Center for Technology Enhanced Learning

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June 2013

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Grading of Essay Exams by Machines

Grading of Essay Exams by Machines

Event Date and Time: 
Tuesday, June 11, 2013, 1:00 PM to 2:30 PM
Location: 
5th Floor Computer Lab, Glickman Library
Grading of Essay Exams by Machines by John Broida, PhD

Presentation on the use of computers to automate grading of student essays, in particular the SAGrader tool.

John Broida, PhD

Grading large numbers of essays is time consuming and taxing, so most who teach large classes simply did not do it. However, it is now possible for computers to grade essay exams, making it possible to introduce essays into larger classes. At least two publishing companies are advertising their ability to do what has been, until recently, an exclusively human enterprise. I have been using a system developed by a group of cognitive psychology and computer experts for more than a year, with good results. I will talk briefly about what the system that I use does (looks at grammar, spelling and key terms) and does not do (look for plagiarism) and provide examples of student responses using it. However, most of the presentation will consist of a hands-on demonstration; those in attendance will be encouraged to explore the system for themselves.

Agenda: Brief talk and then we will all get a chance to play with the software. 

  •   John Broida, PhD PresentationProblem: Grading large number of essays...
  •   Solution: SA Grader
  •   How the system works - cognitive mapping
  •   Case Studies...
  •   Other software in the genre
  •   Research
  •   See if it works for you

John Broida, Associate Professor of Psychology and chair of the Psychology Department, is also active in the National Center for Academic Transformation. This group of technological innovators is involved in helping faculty find cost-effective ways to use technology. His interest in using technology and association with NCAT means that he is often approached by people interested in getting their products to innovators. One result has been his exposure to machine grading of essay exams. That is the focus of today's talk/demonstration/activity.

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John Broida's presentationPresentation Resources:

Questions about this topic?
Contact John Broida.

Learn more about the CTEL Speaker Series.

1:00 PM to 2:30 PM
 
 
 
 
 
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The State of Discussion and Critical Thinking

The State of Discussion and Critical Thinking

Event Date and Time: 
Wednesday, June 26, 2013, 1:00 PM to 2:30 PM
Location: 
Abromson Center
The State of Discussion and Critical Thinking
by Leonard Shedletsky, PhD

Explore the good, the bad, and the ugly of discussions and gain a keener ability to think about your own discussions.

Lenny Shedletsky, PhDMy plan is to introduce the topic of discussion, show some of my failing attempts to lead discussion and some of my better discussions, all the time opening up the floor for you all to share your experiences, hunches about what works and what doesn’t work and introspections on how you facilitate discussion. Let’s talk about the Discussion Board, Adobe Connect, VoiceThread, and the classroom. My goal is for us all to go away from this talk armed with a keener ability to think about our discussions. We can begin by recalling an awful discussion and a wonderful discussion and trying to figure out what characterizes each and how we can have more wonderful discussions. We will also end with a short list of things you can do to facilitate discussion online or face-to-face.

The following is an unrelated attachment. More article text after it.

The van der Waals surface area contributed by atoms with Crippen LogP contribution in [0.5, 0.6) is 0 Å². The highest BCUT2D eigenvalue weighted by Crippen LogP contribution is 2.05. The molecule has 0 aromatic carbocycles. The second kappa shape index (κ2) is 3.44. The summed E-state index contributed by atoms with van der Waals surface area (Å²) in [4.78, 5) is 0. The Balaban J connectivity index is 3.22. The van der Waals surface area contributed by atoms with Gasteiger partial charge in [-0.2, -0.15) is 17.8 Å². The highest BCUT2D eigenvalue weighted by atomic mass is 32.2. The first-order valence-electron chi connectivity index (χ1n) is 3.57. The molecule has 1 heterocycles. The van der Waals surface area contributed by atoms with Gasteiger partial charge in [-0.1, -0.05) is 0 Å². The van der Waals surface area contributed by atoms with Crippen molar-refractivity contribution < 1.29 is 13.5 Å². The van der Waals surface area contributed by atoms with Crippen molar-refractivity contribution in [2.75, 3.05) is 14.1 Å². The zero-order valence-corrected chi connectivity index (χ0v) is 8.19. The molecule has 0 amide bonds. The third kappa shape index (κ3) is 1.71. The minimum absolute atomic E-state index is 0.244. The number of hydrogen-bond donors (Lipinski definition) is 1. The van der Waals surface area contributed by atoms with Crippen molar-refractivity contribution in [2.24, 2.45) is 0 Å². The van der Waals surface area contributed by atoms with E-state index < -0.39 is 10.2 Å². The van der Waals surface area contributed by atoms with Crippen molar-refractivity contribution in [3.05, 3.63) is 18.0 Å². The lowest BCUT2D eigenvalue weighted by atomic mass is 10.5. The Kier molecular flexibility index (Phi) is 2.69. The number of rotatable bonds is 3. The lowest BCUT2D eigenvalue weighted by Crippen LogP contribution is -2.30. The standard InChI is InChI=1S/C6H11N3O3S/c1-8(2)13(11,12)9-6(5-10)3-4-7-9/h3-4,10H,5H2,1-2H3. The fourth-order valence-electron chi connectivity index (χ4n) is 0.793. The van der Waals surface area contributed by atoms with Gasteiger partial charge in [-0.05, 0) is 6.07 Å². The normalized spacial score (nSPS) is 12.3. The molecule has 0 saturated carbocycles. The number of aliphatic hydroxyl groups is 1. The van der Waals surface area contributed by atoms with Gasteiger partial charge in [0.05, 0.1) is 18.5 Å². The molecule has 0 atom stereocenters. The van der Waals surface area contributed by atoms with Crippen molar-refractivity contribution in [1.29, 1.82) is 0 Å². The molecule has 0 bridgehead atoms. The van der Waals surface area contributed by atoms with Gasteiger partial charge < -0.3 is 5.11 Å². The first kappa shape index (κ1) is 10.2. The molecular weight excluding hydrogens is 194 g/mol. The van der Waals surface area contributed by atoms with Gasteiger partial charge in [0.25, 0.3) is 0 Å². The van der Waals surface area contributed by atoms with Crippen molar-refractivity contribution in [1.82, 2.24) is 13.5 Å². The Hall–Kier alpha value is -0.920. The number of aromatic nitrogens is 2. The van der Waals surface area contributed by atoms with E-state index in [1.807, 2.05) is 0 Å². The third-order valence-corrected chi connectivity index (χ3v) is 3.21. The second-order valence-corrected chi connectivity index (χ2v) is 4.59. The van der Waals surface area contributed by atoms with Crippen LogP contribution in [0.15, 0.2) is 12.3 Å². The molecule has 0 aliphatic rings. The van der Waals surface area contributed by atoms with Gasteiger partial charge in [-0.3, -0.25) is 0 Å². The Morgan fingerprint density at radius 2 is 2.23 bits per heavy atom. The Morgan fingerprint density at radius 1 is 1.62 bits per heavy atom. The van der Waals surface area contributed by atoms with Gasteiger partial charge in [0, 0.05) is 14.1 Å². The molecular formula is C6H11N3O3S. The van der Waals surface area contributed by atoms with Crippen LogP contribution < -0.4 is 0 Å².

Presentation ResourcesCTEL Event

Questions about this topic or the resources included above?

Please do not hesitate to contact Lenny Shedletsky.


Leonard  Shedletsky, PhD
 is Professor of Communication at The University of Southern Maine. He is the author of Meaning and Mind: An Intrapersonal Approach to Human Communication (1989), co-author of Human Communication on the Internet, co-editor of Intrapersonal Communication Processes (1995), co-editor in 2010 of Cases on Online Discussion and Interaction: Experiences and Outcomes. IGI-Global. He is currently co-editing a book with Professor Jeff Beaudry, Cases on Teaching Critical Thinking through Visual Representation Strategies. He wrote the entry, “Cognition,” for the International Encyclopedia of Communication, 2008.

He has been teaching since 1974. He teaches a range of courses in communication with cognition, discourse and meaning as underlying themes. He was awarded recognition for Stellar scholarship and teaching, University of southern Maine (USM) 2003, 2007 & 2011. He was named The Russell Chair, 2009 - 2011.  He has recently taught two new online courses that make heavy use of discussion, CMS 498, Discourse, Communication & Critical Thinking, and CMS 495, Theories of Communication. In the past few years he created a new course titled, Discussion (CMS 498).

His current research interest explores discussion online and in the classroom.  He is trying to find out what facilitates active and high quality discussion in education.

View full resume


Learn more about the CTEL Speaker Series.

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